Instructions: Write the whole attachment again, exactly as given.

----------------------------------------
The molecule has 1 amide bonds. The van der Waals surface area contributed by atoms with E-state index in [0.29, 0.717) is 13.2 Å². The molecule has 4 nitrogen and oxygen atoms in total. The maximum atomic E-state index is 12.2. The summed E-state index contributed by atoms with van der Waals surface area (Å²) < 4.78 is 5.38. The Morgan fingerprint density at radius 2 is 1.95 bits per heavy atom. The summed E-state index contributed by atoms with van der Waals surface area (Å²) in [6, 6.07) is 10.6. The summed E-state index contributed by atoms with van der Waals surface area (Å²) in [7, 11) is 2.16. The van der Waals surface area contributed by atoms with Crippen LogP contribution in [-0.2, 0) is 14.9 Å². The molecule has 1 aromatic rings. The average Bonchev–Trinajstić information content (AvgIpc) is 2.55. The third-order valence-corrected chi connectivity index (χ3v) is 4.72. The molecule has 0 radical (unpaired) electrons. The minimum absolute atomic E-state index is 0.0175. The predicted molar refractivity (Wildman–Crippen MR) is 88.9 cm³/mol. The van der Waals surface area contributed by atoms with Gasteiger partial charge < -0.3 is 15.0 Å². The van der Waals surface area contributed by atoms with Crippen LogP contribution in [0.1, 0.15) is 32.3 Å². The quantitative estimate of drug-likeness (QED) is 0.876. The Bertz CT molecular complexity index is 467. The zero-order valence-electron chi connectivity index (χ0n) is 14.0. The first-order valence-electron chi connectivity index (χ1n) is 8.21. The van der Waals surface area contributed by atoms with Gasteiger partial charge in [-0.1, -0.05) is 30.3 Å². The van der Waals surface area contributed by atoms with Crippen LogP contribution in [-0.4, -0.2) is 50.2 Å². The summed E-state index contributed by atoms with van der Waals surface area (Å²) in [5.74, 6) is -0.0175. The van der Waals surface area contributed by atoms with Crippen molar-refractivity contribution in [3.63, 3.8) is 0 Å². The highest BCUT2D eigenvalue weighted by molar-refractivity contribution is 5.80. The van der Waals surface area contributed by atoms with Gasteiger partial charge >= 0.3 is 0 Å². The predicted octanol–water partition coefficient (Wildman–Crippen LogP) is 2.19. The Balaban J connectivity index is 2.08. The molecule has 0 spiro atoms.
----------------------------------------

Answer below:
The molecule has 1 amide bonds. The van der Waals surface area contributed by atoms with E-state index in [0.29, 0.717) is 13.2 Å². The molecule has 4 nitrogen and oxygen atoms in total. The maximum atomic E-state index is 12.2. The summed E-state index contributed by atoms with van der Waals surface area (Å²) < 4.78 is 5.38. The Morgan fingerprint density at radius 2 is 1.95 bits per heavy atom. The summed E-state index contributed by atoms with van der Waals surface area (Å²) in [6, 6.07) is 10.6. The summed E-state index contributed by atoms with van der Waals surface area (Å²) in [7, 11) is 2.16. The van der Waals surface area contributed by atoms with Crippen LogP contribution in [-0.2, 0) is 14.9 Å². The molecule has 1 aromatic rings. The average Bonchev–Trinajstić information content (AvgIpc) is 2.55. The third-order valence-corrected chi connectivity index (χ3v) is 4.72. The molecule has 0 radical (unpaired) electrons. The minimum absolute atomic E-state index is 0.0175. The predicted molar refractivity (Wildman–Crippen MR) is 88.9 cm³/mol. The van der Waals surface area contributed by atoms with Gasteiger partial charge < -0.3 is 15.0 Å². The van der Waals surface area contributed by atoms with Crippen LogP contribution in [0.1, 0.15) is 32.3 Å². The quantitative estimate of drug-likeness (QED) is 0.876. The Bertz CT molecular complexity index is 467. The zero-order valence-electron chi connectivity index (χ0n) is 14.0. The first-order valence-electron chi connectivity index (χ1n) is 8.21. The van der Waals surface area contributed by atoms with Gasteiger partial charge in [-0.1, -0.05) is 30.3 Å². The van der Waals surface area contributed by atoms with Crippen LogP contribution in [-0.4, -0.2) is 50.2 Å². The summed E-state index contributed by atoms with van der Waals surface area (Å²) in [5.74, 6) is -0.0175. The van der Waals surface area contributed by atoms with Crippen molar-refractivity contribution in [3.63, 3.8) is 0 Å². The highest BCUT2D eigenvalue weighted by molar-refractivity contribution is 5.80. The van der Waals surface area contributed by atoms with Gasteiger partial charge >= 0.3 is 0 Å². The predicted octanol–water partition coefficient (Wildman–Crippen LogP) is 2.19. The Balaban J connectivity index is 2.08. The molecule has 0 spiro atoms.